Archive for the ‘Understanding comics’ Category

Trix is for kids

June 17, 2019

Going the social media rounds, this joke, an ostentatiously playful allusion (OPA) to a bit of popular culture, presented as a texty — a cartoon that’s primarily a printed text, though texties often come with a visual backdrop, which sometimes contributes crucially to an understanding of the joke, as here:


(#1) A texty that lives in two worlds: American political culture of recent years (a reference conveyed visually, through the photo of Paul Ryan); and an ad campaign for an American breakfast cereal marketed to children (a reference conveyed verbally, by the ostentatious play on the ad slogan “Silly rabbit / Trix is for kids!”)

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On the dog food watch

May 29, 2019

The 5/27 Wayno-Piraro Bizarro strip, set in the Land of Dogs:


(#1) (If you wonder about the secret symbol in the cartoon — Dan Piraro says there’s just one in this strip — see this Page.)

A dog food with Quibbles in its name is of course not going to agree with you, in one sense of agree with. So you can understand the cartoon, and see that the pun on agree with in it makes it amusing — and still miss the extra joke that Wayno and Piraro threw in for you.

The cartoon would have been funny if the dog food had been named just Quibbles. But Quibbles and Fits is a lot funnier, because it’s another pun, on the name of the (actual) dog food Kibbles and Bits. But of course you have to know about this particular commercial product to get that joke.

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Stravinsky’s 1970 Firebird and the Ghoulliard Quartet

May 20, 2019

Music, cartoons, and language play, plus Slavic folklore, Seiji Ozawa and his expressive hair, pony cars, symphony trumpeters, NPR, and Frankenstein’s monster. It starts with this wonderful cartoon by Jeffrey Curnow from the NPR site (hat tip to Virginia Transue):

(#1)

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Ariperro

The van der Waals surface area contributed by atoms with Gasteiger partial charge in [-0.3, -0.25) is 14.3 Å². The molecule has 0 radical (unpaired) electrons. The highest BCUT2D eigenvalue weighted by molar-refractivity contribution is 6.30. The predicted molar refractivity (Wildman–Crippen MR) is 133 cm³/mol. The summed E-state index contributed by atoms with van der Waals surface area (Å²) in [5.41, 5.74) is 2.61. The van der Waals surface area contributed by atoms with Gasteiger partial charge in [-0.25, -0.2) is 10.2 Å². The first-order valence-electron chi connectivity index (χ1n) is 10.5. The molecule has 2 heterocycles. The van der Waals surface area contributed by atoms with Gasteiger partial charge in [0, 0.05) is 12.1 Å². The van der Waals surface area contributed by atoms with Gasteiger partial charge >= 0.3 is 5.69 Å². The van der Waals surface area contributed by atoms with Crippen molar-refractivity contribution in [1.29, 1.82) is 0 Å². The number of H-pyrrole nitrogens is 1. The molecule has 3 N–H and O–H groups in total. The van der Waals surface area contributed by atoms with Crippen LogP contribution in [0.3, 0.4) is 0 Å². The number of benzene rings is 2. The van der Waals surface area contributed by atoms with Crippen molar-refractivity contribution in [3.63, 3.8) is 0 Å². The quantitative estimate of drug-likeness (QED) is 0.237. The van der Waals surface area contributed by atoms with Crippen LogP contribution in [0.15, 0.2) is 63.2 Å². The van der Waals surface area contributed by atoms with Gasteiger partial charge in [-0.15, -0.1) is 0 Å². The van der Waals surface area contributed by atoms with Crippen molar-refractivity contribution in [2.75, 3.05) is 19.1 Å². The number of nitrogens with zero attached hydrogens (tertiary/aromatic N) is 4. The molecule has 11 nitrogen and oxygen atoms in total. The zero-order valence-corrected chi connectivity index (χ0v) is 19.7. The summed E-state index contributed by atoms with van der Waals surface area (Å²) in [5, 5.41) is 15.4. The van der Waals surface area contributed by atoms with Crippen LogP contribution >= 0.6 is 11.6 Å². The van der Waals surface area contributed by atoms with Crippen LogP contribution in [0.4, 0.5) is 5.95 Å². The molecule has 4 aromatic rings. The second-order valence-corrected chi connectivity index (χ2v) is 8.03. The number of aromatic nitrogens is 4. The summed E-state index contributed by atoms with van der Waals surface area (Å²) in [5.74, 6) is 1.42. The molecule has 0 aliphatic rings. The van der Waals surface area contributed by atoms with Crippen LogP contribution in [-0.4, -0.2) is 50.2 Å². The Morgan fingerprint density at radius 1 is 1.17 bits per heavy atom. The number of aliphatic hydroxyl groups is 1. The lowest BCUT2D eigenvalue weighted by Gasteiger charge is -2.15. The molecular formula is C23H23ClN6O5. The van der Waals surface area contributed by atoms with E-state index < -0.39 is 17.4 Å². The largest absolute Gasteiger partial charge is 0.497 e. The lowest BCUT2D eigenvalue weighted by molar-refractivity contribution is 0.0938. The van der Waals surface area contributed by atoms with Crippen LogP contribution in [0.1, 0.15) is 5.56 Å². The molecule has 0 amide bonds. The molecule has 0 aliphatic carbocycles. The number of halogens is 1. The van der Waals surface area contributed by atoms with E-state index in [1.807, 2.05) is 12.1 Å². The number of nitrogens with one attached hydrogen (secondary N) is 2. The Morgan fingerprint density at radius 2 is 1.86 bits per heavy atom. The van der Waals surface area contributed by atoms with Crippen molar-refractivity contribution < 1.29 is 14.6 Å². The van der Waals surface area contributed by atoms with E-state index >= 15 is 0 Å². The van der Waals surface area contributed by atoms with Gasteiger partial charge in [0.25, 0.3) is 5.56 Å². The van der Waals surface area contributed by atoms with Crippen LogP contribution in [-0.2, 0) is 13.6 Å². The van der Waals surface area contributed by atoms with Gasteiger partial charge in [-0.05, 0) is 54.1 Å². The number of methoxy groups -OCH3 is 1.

May 5, 2019

The punchline to a wonderful two-line bilingual joke, realized in this cartoon:

(#1)

First, some analysis of the Japanese-Spanish joke. Then some reflections on its appearance, all over the net, in both English-speaking and Spanish-speaking contexts, without attribution to an artist or identification of a source. And, finally, a likely account of its origin, in the Zona Dorado district of Mazatlán, Sinaloa, Mexico.

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Revisiting 29: chants/chance

April 1, 2019

From Karen Chung on her (public) Facebook group NTU Phonetics yesterday, this texty cartoon with a pun:

(#1)

The joke turns on the (perceptual) homophony of chants and chance, parallel to the cents / sense and prints / prince cases in my 3/27/19 posting “Two cents, common sense, incense, and peppermints”.

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You can’t get no ways…

March 23, 2019

… if you don’t know the phrase. An exercise in cartoon understanding that came to me from Facebook connections, but without any credit to the artist:

(#1)

If you don’t recognize It don’t mean a thing as part of a particular formulaic expression, you’re screwed; the cartoon is incomprehensible.

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Car wash cartoon understanding

March 13, 2019

Yesterday’s Wayno/Piraro Bizarro cartoon:


(#1)(If you’re puzzled by the odd symbols in the cartoon — Dan Piraro says there are 7 in this strip — see this Page.)

You need to recognize that the cartoon takes place in a garage and you need to know that detailing is a kind of car care. And you need to recognize that Nick is the Devil (note horns and tail). That’s all pretty easy.

Then you need to know what detailing a car has to do with the Devil — and for that, if you don’t know the saying The devil (or Devilis in the detail(s), you’re just stuck. You’ve missed a devil of a pun (on detail).

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Inhaling pop culture

February 27, 2019

Today’s Zits, featuring teenage boys goofing off, but in a specific way:

(#1)

Thereby presenting an exercise in cartoon understanding that’s a snap if you’re plugged into American pop culture of the past century, but is something of a challenge otherwise.

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Three exercises in cartoon understanding

February 18, 2019

Two from the 2/18&25/19 New Yorker — a Seth Fleishman (wordless) and a Lars Kenseth (a captioned meta-cartoon) — plus a vintage Gary Larson (considered both without caption and with).

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Aquatic carpentry

February 5, 2019

A Wayno & Piraro Bizarro from the 4th, presenting an exercise in cartoon understanding and jogging some reflections on comics conventions:


(#1) (If you’re puzzled by the odd symbols in the cartoon — Dan Piraro says there are 3 in this strip — see this Page.)

To understand the cartoon, you need to appreciate that it shows a situation from everyday life (the office of a carpentry business)  juxtaposed with, or translated into, another, more remarkable, world (an undersea, aquatic, world, populated by specific fish, which you need to recognize).

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